filler29 Local Natives: Gorilla Manorlocalnatives title Local Natives: Gorilla Manor

Nowadays, underground bands typically do something fancy to get noticed — creating baroque arrangements and baffling song structures or using whacked-out instrumentation to impress. So it’s particularly refreshing when a band like Local Natives comes along and does something brilliant without really doing anything radically different. Gorilla Manor, their debut album (which finally hits U.S. stores this week, after building a buzz in import exile) simply has the catchiest songs you’ve heard in a long time, underpinned by fantastic, creative drumming and three-part vocals veteran bands would kill for. At first blush, it sounds like My Morning Jacket performing songs by The Shins, with soaring crescendos that provide gravity to would-be pop songs. While it’s a reference point for their sound, this critic’s “short cut” fails to peg the immediacy this Silver Lake, California quintet creates, like an old musical friend you’ve heard before but aren’t sure where. The early standout “Sun Hands” trickily vacillates between subdued and exuberant, both delicate and raucous, while “Airplanes” trots along nostalgically, nicely measured out. It’s a safe bet that the first part of their name will become a misnomer, as the world beyond California, and even the US, takes notice of this gem in the months to come.

Check out the “Airplanes” video after the jump.

Buy this at Other Music or iTunes.


Music January 28, 2010 By Todd Rosenberg

filler19 Owen Pallett: Heartland

owen pallett cover1 Owen Pallett: Heartland

pallet Owen Pallett: Heartland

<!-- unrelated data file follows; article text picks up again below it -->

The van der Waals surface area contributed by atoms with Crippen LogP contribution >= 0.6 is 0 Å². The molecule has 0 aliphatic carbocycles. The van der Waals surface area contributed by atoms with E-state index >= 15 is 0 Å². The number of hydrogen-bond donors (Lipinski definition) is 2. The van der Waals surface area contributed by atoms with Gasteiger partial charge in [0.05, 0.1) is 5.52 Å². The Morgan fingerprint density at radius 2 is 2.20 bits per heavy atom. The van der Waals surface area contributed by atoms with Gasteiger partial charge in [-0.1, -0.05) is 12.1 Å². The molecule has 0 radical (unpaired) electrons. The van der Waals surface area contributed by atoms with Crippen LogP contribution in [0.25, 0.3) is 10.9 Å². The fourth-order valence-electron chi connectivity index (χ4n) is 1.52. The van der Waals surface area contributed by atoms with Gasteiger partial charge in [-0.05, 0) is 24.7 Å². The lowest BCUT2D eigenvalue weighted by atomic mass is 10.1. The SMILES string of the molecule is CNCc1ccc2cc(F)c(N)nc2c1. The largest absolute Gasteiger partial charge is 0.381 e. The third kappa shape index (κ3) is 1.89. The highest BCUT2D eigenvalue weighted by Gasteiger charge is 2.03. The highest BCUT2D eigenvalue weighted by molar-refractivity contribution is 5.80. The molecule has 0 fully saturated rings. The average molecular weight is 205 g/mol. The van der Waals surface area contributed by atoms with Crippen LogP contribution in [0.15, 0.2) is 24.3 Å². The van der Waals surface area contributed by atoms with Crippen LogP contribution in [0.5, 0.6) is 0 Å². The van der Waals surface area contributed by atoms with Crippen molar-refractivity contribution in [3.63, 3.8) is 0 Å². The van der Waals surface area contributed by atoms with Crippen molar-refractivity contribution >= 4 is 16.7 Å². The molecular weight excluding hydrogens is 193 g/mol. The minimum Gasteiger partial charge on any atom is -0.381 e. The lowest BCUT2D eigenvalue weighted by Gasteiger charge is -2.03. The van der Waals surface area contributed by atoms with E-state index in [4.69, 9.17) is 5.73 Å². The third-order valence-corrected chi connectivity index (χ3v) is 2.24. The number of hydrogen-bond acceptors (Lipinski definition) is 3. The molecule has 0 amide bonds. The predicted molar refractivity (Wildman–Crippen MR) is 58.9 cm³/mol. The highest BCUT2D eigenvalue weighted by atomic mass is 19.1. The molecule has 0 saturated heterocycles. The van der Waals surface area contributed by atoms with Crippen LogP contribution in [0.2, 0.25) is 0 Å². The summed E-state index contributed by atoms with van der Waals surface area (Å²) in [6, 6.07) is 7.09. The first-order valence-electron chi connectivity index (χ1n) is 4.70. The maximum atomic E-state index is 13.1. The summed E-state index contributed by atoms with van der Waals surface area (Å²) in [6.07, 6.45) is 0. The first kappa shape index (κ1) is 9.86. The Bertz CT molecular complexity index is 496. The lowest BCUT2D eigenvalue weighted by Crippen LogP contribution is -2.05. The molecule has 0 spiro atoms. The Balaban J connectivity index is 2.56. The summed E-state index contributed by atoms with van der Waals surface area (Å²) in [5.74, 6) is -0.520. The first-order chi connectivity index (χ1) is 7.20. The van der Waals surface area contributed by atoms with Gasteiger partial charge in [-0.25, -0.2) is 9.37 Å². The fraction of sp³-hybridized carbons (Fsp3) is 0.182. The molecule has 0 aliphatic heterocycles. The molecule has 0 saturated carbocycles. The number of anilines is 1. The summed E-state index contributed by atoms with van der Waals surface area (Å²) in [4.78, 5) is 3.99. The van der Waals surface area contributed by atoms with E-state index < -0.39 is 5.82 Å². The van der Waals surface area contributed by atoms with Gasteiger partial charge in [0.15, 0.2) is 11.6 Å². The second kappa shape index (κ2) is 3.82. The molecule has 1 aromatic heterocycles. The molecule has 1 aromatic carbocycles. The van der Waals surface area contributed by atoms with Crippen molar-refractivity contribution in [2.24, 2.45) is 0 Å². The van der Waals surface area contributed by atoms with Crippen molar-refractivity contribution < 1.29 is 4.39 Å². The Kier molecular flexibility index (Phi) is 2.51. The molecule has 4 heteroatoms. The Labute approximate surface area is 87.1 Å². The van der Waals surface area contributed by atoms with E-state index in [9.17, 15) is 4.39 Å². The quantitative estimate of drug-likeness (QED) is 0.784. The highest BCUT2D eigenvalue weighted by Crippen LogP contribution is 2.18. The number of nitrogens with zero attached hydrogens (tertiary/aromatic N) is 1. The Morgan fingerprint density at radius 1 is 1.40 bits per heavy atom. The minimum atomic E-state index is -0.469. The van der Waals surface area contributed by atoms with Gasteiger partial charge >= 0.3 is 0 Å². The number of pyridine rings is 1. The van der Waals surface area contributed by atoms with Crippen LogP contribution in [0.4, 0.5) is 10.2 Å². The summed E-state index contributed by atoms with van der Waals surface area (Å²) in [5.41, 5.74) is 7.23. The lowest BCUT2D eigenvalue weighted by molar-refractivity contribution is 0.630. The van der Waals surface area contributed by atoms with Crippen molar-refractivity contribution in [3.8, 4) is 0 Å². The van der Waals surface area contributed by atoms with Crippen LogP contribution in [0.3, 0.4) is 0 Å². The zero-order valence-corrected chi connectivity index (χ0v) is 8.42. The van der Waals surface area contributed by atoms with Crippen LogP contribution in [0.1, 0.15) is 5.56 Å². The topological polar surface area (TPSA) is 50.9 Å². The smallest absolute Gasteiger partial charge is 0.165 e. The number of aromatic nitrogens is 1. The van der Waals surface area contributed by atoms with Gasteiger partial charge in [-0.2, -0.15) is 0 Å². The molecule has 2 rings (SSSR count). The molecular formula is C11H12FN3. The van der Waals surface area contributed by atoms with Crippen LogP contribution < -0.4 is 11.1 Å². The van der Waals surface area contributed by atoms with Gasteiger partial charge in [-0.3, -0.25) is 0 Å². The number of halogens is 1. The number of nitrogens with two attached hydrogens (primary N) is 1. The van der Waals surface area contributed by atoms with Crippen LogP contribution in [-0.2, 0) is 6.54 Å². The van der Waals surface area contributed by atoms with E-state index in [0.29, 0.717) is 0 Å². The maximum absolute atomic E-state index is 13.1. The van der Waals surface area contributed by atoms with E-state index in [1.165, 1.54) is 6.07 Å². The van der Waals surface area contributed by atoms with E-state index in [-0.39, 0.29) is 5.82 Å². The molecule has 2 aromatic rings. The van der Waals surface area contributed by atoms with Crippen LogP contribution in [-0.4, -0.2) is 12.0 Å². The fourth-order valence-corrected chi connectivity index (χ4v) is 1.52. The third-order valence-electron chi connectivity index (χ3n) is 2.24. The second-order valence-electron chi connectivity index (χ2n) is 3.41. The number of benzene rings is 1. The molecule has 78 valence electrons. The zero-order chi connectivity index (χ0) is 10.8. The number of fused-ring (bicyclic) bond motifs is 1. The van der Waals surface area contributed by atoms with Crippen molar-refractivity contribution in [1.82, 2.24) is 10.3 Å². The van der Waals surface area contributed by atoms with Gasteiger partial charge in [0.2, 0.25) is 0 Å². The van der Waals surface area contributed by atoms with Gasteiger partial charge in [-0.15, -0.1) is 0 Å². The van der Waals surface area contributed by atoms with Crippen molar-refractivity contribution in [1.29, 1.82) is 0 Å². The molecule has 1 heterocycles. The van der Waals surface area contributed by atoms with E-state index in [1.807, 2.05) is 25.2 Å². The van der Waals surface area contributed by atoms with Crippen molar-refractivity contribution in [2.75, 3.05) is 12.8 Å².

Long ago, classical music ruled. Over centuries, musical iconoclasts found many ways to deviate from this sonic bedrock with jazz, rock and roll, hip-hop, reggae, and other popular flavors, relegating classical to something highfalutin, placed on a pedestal for anyone nerdy or old enough to pay attention. Foreshadowed by Anthony Burgess’ visionary novella A Clockwork Orange, a bastardized version of classical music has again become en vogue, ironically in hipster, cool-kid circles. Artists like Sufjan Stevens, Joanna Newsom, and Eric Matthews hybridized with “chamber pop”, making equal use of folk, rock, and classical instruments and song structures. Owen Pallett (née Final Fantasy) is another luminary of this genre, as evidenced by his latest full-length, Heartland, (not to mention his orchestral arrangements already heard with Arcade Fire). The song cycle is adorned with lush details: string flourishes, woodwinds, brass, and even bells. More than just ornamentation, these meticulous touches are the glue (and attraction) of this jigsawed sound. Heartland shows Pallett’s penchant for mixing bygone instruments with newfangled electronics, sometimes giving his songs a retro-futuristic feel. “Lewis Takes Action” (stream below) sounds like a ’60s girl-group classic interpolated by the hands of a philharmonic; the centerpiece “O Heartland, Up Yours!” surprises with its semi-soulful groove. Another example of the place classical music still holds in pop culture, in measured doses.

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Buy this at Other Music or iTunes.

Music January 20, 2010 By Todd Rosenberg

filler17 Gucci Presents Diplo

gucci cover Gucci Presents Diplo
Mad Decent /Asylum records

filler17 Gucci Presents Diplo
guccidiplo title Gucci Presents Diplo